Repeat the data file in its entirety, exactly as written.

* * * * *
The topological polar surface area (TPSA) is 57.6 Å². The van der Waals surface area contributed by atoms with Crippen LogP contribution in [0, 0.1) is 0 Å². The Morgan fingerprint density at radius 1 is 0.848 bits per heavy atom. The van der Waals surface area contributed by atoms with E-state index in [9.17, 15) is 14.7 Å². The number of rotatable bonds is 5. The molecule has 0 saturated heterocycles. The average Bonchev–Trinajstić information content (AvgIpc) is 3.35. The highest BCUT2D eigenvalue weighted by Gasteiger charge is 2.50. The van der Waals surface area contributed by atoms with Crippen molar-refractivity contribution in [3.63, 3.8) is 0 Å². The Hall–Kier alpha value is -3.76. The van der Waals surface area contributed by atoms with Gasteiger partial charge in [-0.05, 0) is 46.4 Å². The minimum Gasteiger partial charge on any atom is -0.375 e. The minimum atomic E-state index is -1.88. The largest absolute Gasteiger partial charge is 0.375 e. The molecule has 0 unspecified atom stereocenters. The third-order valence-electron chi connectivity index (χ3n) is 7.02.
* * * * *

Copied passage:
The topological polar surface area (TPSA) is 57.6 Å². The van der Waals surface area contributed by atoms with Crippen LogP contribution in [0, 0.1) is 0 Å². The Morgan fingerprint density at radius 1 is 0.848 bits per heavy atom. The van der Waals surface area contributed by atoms with E-state index in [9.17, 15) is 14.7 Å². The number of rotatable bonds is 5. The molecule has 0 saturated heterocycles. The average Bonchev–Trinajstić information content (AvgIpc) is 3.35. The highest BCUT2D eigenvalue weighted by Gasteiger charge is 2.50. The van der Waals surface area contributed by atoms with Crippen molar-refractivity contribution in [3.63, 3.8) is 0 Å². The Hall–Kier alpha value is -3.76. The van der Waals surface area contributed by atoms with Gasteiger partial charge in [-0.05, 0) is 46.4 Å². The minimum Gasteiger partial charge on any atom is -0.375 e. The minimum atomic E-state index is -1.88. The largest absolute Gasteiger partial charge is 0.375 e. The molecule has 0 unspecified atom stereocenters. The third-order valence-electron chi connectivity index (χ3n) is 7.02.